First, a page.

The only way to agree with plural elders from different backgrounds

One of the realities of serving on a plural eldership is that we don’t always agree. One of the realities of serving on our particular eldership is that we don’t all come from the same church background so we sometimes don’t agree about stuff one or other of us have simply assumed because it is what our tradition has said. This was particularly interesting when we came to write our membership booklet because, at the time, the three elders who wrote it were from an Anglican, Methodist and Brethren-cum-Grace Baptist background. Which, when it boils down to it, doesn’t leave you with much room for presuming upon your tradition.

This, in reality, is a real strength. We are all committed to certain key principles. Chief amongst them, the core truths of the gospel and a desire to glorify the Lord Jesus. Running a close second, the sufficiency and ultimate authority of the scriptures. There are, of course, other things on which we are agreed in principle too, but these two matter the most when it comes to our disagreements. They matter most because, whenever we disagree for whatever reason, we all recognise we are all genuinely seeking to honour the Lord Jesus in what we are saying and, where we disagree, are all committed to looking into the Bible to figure out what it says rather than standing on our own ‘I reckon’ or presumption from tradition.

But this means we really can’t make too many presumptions. I may assume a certain view of something, but someone coming from a different tradition may not make that assumption at all. In fact, it might not be at all obvious to them in any way. Which means we are forced back to the scriptures. Has one of our traditions got it wrong? Have both got it wrong? What exactly does the Bible say? That last question is the only credible way to break the deadlock.

Of course, we are all committed – because of our reading of scripture – to the wisdom of plural elderships. If we have recognised the men as qualified to lead the church in the first place, we must also recognise they are men to whom we must submit some of the time ourselves. Which means, whilst one of us may the read the Bible a particular way, if the other two read it somewhat differently, we may well have to simply submit to the collective wisdom of the other brothers. If God has equipped them to be elders, and the church has recognised them as elders, it is only reasonable to expect that they may see things more clearly than you some of the time. Even if you maintain they are not right, and remain unconvinced by them, scripture has given the model of plural eldership for a reason. As we look to the Lord for his wisdom, we surely have to accept that we will legitimately be outvoted by godly brothers sometimes.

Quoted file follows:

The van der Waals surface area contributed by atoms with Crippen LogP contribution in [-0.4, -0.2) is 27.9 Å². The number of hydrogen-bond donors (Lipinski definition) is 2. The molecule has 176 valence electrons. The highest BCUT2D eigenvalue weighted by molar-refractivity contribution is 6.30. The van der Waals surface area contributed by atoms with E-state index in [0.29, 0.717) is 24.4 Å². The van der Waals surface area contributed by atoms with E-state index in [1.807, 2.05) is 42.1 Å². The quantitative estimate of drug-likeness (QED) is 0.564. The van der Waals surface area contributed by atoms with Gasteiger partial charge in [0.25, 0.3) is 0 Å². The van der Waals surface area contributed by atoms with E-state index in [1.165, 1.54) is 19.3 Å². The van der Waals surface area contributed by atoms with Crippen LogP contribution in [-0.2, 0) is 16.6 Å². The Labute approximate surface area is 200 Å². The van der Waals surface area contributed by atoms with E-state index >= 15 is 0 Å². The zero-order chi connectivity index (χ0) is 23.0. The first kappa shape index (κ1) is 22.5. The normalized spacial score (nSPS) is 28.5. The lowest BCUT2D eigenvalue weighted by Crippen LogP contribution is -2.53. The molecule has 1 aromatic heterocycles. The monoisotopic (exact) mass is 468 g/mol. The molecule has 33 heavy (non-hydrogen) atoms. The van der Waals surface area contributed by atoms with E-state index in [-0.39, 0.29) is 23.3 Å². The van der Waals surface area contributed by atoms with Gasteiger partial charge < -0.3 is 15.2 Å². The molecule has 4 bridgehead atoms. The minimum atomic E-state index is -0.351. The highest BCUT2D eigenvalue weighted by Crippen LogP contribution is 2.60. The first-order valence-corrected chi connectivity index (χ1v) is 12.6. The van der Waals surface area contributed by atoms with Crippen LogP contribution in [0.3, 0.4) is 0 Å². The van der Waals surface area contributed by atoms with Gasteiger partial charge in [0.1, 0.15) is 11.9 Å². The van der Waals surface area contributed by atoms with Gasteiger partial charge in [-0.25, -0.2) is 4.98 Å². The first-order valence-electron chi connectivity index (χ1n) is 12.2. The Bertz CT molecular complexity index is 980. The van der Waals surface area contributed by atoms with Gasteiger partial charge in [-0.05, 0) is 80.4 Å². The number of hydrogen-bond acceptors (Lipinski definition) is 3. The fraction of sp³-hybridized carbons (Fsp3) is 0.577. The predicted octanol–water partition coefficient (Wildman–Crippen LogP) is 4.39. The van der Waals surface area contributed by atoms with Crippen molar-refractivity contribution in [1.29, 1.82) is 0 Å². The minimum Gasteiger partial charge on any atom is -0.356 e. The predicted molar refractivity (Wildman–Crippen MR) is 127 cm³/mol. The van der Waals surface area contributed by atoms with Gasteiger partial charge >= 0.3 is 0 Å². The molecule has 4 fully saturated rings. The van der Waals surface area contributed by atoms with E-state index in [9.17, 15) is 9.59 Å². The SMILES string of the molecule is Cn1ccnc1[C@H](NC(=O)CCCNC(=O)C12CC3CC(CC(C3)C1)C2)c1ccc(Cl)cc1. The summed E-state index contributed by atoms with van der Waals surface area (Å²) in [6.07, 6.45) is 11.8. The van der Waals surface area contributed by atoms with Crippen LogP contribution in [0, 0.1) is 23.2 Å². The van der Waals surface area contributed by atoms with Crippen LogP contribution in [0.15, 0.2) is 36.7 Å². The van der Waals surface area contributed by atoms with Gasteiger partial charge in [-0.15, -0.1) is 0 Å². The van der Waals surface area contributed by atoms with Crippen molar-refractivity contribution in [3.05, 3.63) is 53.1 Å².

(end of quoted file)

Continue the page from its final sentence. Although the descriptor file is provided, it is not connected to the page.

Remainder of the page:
Naturally, we all strive to be of one mind. We all want to attain to the unity of the faith. We don’t attain to unity through pragmatism nor tradition. We want the unity that comes through maturity. We want the unity that comes through knowing God’s Word and understanding his will for the church. Whilst it may be much more inefficient to reach decisions this way – especially if our various traditions disagree – if it pushes us back to the scriptures so that we are clearer on what God actually says to the matter, that can only be a good thing.

This all means that there are things we have brought from our traditions that have remained. There are also things we have each brought from our traditions that have been shed. But it means that none of us are relying on tradition, but all of us are driven back to the Word. As new elders have come in, and other elders have stepped back, we may find new things to disagree about because of our respective backgrounds. We may have to cover old ground, thinking an issue had been put to bed, only to find a new elder objects. But this only serves to send us back to the Word again – and I struggle to see how that can be a bad thing.